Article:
NEW YORK (AFP) — New Jersey Governor Jon Corzine on Monday signed a law approved by lawmakers last week abolishing the death penalty in the northeastern US state.
Sunday the Democratic governor commuted the sentences of eight inmates, sentenced to death, to life in prison with no chance for parole.
"Today New Jersey evolves. This is a day of progress for us and for the millions of people across our nation and around the globe who reject the death penalty as a moral or practical response to the grievous, even heinous, crime of murder," Corzine said.
"I have been moved by the passionate views on both sides of this issue, and I firmly believe that replacing the death penalty with life in prison without parole best captures our State's highest values and reflects our best efforts to search for true justice," he said.
John Holdridge, the director of the ACLU's Capital Punishment Project, hailed the news as "a powerful message to the rest of the nation and the world that the death penalty is not only a grossly improper use of government power, but also the ultimate denial of civil liberties."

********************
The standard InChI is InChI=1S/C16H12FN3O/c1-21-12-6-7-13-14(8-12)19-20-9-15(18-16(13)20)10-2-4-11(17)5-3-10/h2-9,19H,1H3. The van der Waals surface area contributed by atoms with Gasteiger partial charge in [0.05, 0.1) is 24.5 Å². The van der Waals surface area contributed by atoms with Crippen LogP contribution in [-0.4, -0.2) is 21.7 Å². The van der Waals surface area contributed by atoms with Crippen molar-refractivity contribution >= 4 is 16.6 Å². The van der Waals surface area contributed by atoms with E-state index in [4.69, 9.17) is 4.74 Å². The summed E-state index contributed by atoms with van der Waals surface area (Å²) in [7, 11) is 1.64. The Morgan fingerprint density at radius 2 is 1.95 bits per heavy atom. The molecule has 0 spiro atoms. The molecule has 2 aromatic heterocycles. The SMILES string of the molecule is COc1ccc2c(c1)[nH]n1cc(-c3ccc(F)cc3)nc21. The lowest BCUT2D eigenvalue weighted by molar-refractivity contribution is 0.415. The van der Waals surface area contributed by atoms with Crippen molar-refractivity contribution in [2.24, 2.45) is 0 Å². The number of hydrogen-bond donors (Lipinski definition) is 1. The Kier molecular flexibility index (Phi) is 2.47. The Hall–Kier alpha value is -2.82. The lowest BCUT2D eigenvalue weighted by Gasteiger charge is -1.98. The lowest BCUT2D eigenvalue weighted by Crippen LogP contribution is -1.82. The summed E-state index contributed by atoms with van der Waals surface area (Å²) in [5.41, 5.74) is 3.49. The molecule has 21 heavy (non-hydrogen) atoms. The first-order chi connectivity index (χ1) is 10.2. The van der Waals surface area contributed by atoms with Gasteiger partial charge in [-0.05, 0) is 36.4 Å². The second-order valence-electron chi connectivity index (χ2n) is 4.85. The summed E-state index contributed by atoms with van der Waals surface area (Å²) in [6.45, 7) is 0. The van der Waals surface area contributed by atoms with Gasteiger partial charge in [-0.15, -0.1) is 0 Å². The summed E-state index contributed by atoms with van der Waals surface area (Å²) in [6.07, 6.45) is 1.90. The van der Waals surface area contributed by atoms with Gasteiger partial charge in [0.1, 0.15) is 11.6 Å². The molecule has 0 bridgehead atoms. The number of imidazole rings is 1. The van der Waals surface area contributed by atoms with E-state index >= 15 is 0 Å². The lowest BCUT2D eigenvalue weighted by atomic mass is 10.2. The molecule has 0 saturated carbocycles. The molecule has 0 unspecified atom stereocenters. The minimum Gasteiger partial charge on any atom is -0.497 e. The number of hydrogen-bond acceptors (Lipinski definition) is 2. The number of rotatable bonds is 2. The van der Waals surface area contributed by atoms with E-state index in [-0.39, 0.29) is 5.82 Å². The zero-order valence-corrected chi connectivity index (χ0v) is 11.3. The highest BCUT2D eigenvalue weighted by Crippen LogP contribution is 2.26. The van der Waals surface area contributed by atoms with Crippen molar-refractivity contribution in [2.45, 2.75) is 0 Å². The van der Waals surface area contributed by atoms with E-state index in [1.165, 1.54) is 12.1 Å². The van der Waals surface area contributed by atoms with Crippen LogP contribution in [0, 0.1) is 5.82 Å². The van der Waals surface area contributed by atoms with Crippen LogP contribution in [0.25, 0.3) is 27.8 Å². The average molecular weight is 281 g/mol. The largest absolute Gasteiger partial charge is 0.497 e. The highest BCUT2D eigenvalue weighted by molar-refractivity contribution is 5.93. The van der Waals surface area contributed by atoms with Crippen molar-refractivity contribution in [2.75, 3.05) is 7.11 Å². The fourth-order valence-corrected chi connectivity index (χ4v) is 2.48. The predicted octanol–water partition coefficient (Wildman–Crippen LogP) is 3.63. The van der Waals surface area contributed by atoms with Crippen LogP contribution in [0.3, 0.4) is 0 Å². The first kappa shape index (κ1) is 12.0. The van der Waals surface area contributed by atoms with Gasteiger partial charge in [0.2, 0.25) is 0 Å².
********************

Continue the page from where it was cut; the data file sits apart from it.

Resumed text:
New Jersey became the first US state in four decades to vote to abolish the death penalty on Thursday when the Democratic-controlled state assembly passed the law by a vote of 44 to 36.
The state Senate had voted along the same lines the preceding Monday, and Corzine had repeatedly voiced support for the measure and vowed to sign it into law by January.
New Jersey was one of the states that reinstalled the death penalty after the US Supreme Court overturned an earlier ban in 1976, but it has observed a freeze on executions since 2005 along with nearly two dozen other states.
Iowa and West Virginia were the last states to vote to abolish executions in 1965. Executions are currently legal in 37 states.
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